On a white disc edged yellow, a dark gray shield bearing a gray chain encircling a terrestrial globe Proper, surmounted throughout the center by a yellow horizontal motto scroll with the Latin inscription, “APTO AUT MORIOR,” which translates to “I Must Adapt or I Will Die” in dark purple. The scroll is between four lightning bolts diagonally placed, radiating from the center of the globe—two above, green to the left and red to the right and two below, dark blue to the lower left and blue to the lower right. Resting on top of the shield, an American bald eagle Proper, wings displayed horizontally, grasping three crossed yellow arrows and bearing on its breast a shield blazoned as follows: Argent, a paly of six Gules, a chief Azure; all within a dark purple designation band double-edged yellow, inscribed above, “JOINT IMPROVISED-THREAT DEFEAT ORGANIZATION” and below, a disc, all yellow.[19]

The dark gray shield denotes the unknown future of improvised threats and JIDO’s role to anticipate the unknown. The terrestrial globe symbolizes the global nature of improvised threats and JIDO’s area of responsibility supporting the worldwide deployment of U.S. warfighters in support of the Combatant Commanders. The chain encircling the globe suggests the interconnected communities of action necessary to contain enemy networks, defeat improvised threats and protect U.S. forces, while at the same time fighting interconnected threat networks. The war eagle, adapted from the Department of Defense seal, denotes JIDO’s relationship under the authority, direction and control of the Defense Threat Reduction Agency as a combat support agency. The dark purple suggests the joint nature of this mission. The lightning bolts indicate speed and accuracy of rapid capability delivery to U.S. forces—green for the Army, dark blue for the Navy, ultramarine blue for the Air Force and scarlet for the Marine Corps. They represent each branch of service to which materiel and non-materiel capabilities and support are provided. As the mission changed and the capabilities of JIDO were codified, symbolism for this seal was carried from the Joint Improvised Explosive Device Defeat Organization to the Joint Improvised-Threat Defeat Agency to the current organization.[19]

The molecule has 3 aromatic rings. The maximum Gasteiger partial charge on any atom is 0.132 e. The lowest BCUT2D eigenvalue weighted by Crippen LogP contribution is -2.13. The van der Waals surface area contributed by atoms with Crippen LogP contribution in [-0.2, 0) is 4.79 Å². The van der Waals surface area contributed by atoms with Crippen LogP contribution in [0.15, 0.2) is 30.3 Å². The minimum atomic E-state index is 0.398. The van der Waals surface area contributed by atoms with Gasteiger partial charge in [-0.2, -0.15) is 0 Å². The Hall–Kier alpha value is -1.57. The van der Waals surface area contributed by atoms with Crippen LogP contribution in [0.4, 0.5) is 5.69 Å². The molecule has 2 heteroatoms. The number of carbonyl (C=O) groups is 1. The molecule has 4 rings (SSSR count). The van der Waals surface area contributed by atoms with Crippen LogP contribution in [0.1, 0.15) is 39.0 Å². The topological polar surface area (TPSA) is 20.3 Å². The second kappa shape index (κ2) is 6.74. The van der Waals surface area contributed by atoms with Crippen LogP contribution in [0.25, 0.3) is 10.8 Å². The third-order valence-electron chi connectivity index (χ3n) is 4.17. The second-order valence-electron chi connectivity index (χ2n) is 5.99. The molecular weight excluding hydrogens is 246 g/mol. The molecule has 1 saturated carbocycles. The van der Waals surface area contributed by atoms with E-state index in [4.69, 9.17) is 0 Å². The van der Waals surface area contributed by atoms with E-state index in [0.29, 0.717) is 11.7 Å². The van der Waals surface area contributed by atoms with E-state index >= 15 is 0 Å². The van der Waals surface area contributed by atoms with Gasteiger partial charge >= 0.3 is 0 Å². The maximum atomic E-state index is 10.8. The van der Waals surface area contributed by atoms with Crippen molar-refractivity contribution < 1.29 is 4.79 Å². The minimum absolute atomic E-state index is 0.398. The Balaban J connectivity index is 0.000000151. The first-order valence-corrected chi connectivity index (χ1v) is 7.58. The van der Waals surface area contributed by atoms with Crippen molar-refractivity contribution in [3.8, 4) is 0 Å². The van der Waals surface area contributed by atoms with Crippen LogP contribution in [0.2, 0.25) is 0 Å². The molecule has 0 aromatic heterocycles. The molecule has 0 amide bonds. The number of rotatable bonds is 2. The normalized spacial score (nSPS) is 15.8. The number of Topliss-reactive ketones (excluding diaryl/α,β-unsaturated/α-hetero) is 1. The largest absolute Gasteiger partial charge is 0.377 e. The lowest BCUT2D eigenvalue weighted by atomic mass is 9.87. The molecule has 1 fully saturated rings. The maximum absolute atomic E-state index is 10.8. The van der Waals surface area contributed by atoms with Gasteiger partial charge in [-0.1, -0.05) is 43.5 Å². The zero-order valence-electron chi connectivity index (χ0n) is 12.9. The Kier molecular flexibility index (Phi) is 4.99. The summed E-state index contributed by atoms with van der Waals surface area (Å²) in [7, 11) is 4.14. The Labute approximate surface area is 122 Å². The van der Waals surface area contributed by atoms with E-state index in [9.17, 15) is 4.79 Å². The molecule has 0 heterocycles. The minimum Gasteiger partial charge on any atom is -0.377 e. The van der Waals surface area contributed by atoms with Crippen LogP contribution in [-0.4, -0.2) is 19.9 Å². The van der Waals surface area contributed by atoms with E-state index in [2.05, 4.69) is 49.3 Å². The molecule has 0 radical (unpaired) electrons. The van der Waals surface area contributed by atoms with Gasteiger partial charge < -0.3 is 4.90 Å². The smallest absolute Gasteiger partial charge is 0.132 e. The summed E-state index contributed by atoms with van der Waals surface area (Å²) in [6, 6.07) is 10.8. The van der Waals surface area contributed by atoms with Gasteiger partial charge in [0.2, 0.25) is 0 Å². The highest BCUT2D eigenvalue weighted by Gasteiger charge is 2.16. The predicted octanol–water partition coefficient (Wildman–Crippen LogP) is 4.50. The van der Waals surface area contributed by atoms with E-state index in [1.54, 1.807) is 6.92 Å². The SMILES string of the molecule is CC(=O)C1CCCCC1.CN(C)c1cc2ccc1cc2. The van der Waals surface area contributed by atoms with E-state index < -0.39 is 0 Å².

1. ^ "JIEDDO - Leadership". 2013-02-26. Archived from the original on 2014-09-14. Retrieved 2014-07-14.